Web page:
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Old 12-22-2008, 02:44 PM   #1
captainjay
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Default My first all grain experiment with BIAB

A couple of nights ago I attempted my first all-grain batch... Because I haven't got the ball-valve plumbing sorted out for my cooler mash tun, I decided to go the brew-in-a-bag (BIAB) route. I've read a lot of posts about it, and it seemed like others have had some success with it...

So with my brand-new digital thermometer from Canadian Tire in hand ($10 on sale!) I took my freshly milled grains for a little 2.5 gallon batch and began... Based on some of the calcs I've seen other people use for this process, I started with about 4 gallons of water. Everything seems right in the world.

I deviated from traditional wisdom in a couple of instances, however, and was wondering what I should expect as a result....

ISSUE #1: I couldn't find a 5 gallon paint strainer bag to use, so I used three 1 gallon bags,suspended like tea bags in the pot. I stirred a number of times and tried to ensure there was a little circulation between the bags as best I could. Could this still be a problem?

ISSUE #2: Because there were 3 feet of snow outside, I figured that would be the easiest way to cool the wort... So with my handy-dandy digital thermometer from Canadian Tire, I went out into the snow. The temperature seemed to drop pretty quick, then stall around 90 degrees. Half an hour later I realized something was up, so I brought it inside and used a traditional thermometer - the temp fell below 50 degrees! Grrr, my digital thermometer lied to me! So I heated the batch up on the stove to get it up to 65 or 70 degrees before pitching the yeast. Is this a danger? Have I killed my beer?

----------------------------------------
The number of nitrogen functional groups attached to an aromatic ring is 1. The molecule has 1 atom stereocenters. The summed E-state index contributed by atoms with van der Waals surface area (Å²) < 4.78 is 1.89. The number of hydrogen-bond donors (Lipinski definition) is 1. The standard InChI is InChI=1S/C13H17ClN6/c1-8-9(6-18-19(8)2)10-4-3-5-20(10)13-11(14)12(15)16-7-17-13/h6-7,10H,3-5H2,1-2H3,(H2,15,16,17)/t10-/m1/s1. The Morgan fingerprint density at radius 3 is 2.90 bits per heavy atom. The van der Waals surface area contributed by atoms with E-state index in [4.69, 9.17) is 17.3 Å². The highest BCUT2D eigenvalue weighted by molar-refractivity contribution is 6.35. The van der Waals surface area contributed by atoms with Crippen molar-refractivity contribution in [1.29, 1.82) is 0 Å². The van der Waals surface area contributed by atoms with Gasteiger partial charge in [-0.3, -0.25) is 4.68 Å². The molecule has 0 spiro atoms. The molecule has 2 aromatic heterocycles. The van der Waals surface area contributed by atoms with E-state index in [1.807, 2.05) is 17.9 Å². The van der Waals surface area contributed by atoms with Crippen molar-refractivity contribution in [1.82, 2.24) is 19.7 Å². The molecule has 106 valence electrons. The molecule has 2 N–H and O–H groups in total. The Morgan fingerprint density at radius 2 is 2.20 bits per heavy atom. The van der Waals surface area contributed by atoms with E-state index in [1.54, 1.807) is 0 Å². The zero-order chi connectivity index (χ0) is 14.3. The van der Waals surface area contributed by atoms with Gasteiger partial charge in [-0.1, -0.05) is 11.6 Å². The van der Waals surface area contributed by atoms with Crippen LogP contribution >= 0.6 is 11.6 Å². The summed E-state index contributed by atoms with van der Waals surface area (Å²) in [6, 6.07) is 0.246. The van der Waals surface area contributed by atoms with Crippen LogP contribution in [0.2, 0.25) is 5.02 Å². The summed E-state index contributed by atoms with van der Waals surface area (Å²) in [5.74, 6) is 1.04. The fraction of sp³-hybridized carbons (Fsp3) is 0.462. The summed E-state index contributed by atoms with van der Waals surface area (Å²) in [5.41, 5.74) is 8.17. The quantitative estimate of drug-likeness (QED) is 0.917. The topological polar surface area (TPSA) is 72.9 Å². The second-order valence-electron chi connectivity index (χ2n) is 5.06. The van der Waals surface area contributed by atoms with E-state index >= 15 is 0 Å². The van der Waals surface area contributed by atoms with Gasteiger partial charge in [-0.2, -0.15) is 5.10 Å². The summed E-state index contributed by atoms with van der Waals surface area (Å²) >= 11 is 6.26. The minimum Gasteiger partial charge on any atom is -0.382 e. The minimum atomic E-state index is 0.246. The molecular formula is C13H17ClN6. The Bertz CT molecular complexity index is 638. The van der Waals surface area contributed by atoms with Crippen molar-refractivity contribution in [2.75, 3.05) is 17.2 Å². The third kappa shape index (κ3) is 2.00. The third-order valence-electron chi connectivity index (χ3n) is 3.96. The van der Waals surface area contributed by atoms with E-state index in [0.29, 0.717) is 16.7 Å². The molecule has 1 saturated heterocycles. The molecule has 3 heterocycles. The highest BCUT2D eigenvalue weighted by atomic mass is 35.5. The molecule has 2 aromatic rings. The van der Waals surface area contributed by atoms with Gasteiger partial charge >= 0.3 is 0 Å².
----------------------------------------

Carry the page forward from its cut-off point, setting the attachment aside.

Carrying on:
In less than 24 hrs my airlock is bubbling away in the basement, so I don't seem to have surprised the yeast too badly. The OG (at 65 degrees or so) was about 1.056, a little higher than I expected but I guess not a huge concern. I am also slightly concerned about infection from the snow... While I was in the snow bank it started to snow. I had the lid on, but I'm not 100% sure a few flakes didn't make it in.

Overall a fun brew day experiment! I would like to try BIAB again, but with a proper bag. I got my wife a sewing machine for X-Mas, so I'll have to get her to sew me up a proper bag.

Jay

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Old 12-22-2008, 08:47 PM   #2
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I wouldn't worry about over cooling and then reheating the beer will taste great. Here is a link to a bigger bag: EZ Strainer Paint Strainers

I've never used it so be carefull and support the bottom so it doesn't tear when you lift it out of the wort

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Old 12-23-2008, 02:25 PM   #3
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As long as you were able to maintain your mash temp in the pot and were able to get enough circulation through the grains, you should be fine. Cooling in the snow is handy (done it a few times) but you do risk infection. If you can fit the pot in the sink and fill it with snow, that might be a way to control it. (You'll have to refill the sink quite often, so a bucket with snow on hand and an ice scoop might work). A bigger bag is the way to go, but be sure you clean and sanitize the crap out of it, I shuddered when I smelled the chemicals on the last bag I got. Also, a colander on the bottom of the bag to support it will help keep it from ripping when you pull it up.

Good job, and let us know how it comes out!

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Old 12-23-2008, 03:39 PM   #4
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Quote:
Originally Posted by captainjay View Post